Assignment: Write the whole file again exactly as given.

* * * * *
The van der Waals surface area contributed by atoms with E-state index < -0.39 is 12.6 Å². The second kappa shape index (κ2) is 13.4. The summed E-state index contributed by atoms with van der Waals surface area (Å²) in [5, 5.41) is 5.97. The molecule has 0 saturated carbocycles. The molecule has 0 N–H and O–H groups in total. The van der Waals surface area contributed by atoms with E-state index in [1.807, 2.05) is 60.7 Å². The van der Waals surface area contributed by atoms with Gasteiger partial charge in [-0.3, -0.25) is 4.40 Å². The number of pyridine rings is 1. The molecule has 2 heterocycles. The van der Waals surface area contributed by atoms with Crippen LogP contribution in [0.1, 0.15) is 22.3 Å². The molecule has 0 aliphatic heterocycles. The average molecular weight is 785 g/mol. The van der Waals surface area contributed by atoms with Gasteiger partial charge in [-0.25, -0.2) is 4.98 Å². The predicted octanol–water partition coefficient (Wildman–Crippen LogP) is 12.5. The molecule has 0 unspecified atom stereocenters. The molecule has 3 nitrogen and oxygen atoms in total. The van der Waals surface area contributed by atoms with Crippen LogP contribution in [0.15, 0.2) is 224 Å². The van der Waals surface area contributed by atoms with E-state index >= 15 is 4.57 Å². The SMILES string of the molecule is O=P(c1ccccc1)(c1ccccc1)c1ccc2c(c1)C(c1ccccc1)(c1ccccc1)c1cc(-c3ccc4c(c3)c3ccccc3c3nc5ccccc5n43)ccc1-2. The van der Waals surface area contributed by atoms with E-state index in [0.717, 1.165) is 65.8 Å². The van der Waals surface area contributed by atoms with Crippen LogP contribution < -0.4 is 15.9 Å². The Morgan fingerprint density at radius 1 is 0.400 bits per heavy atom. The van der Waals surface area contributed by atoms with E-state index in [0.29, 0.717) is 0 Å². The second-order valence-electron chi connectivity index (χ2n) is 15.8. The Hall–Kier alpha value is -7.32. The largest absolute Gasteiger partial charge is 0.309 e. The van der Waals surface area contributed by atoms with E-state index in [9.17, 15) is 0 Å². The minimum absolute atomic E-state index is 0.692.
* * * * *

The van der Waals surface area contributed by atoms with E-state index < -0.39 is 12.6 Å². The second kappa shape index (κ2) is 13.4. The summed E-state index contributed by atoms with van der Waals surface area (Å²) in [5, 5.41) is 5.97. The molecule has 0 saturated carbocycles. The molecule has 0 N–H and O–H groups in total. The van der Waals surface area contributed by atoms with E-state index in [1.807, 2.05) is 60.7 Å². The van der Waals surface area contributed by atoms with Gasteiger partial charge in [-0.3, -0.25) is 4.40 Å². The number of pyridine rings is 1. The molecule has 2 heterocycles. The van der Waals surface area contributed by atoms with Crippen LogP contribution in [0.1, 0.15) is 22.3 Å². The molecule has 0 aliphatic heterocycles. The average molecular weight is 785 g/mol. The van der Waals surface area contributed by atoms with Gasteiger partial charge in [-0.25, -0.2) is 4.98 Å². The predicted octanol–water partition coefficient (Wildman–Crippen LogP) is 12.5. The molecule has 0 unspecified atom stereocenters. The molecule has 3 nitrogen and oxygen atoms in total. The van der Waals surface area contributed by atoms with Crippen LogP contribution in [0.15, 0.2) is 224 Å². The van der Waals surface area contributed by atoms with E-state index >= 15 is 4.57 Å². The SMILES string of the molecule is O=P(c1ccccc1)(c1ccccc1)c1ccc2c(c1)C(c1ccccc1)(c1ccccc1)c1cc(-c3ccc4c(c3)c3ccccc3c3nc5ccccc5n43)ccc1-2. The van der Waals surface area contributed by atoms with E-state index in [0.717, 1.165) is 65.8 Å². The van der Waals surface area contributed by atoms with Crippen LogP contribution < -0.4 is 15.9 Å². The Morgan fingerprint density at radius 1 is 0.400 bits per heavy atom. The van der Waals surface area contributed by atoms with E-state index in [0.29, 0.717) is 0 Å². The second-order valence-electron chi connectivity index (χ2n) is 15.8. The Hall–Kier alpha value is -7.32. The largest absolute Gasteiger partial charge is 0.309 e. The van der Waals surface area contributed by atoms with E-state index in [9.17, 15) is 0 Å². The minimum absolute atomic E-state index is 0.692.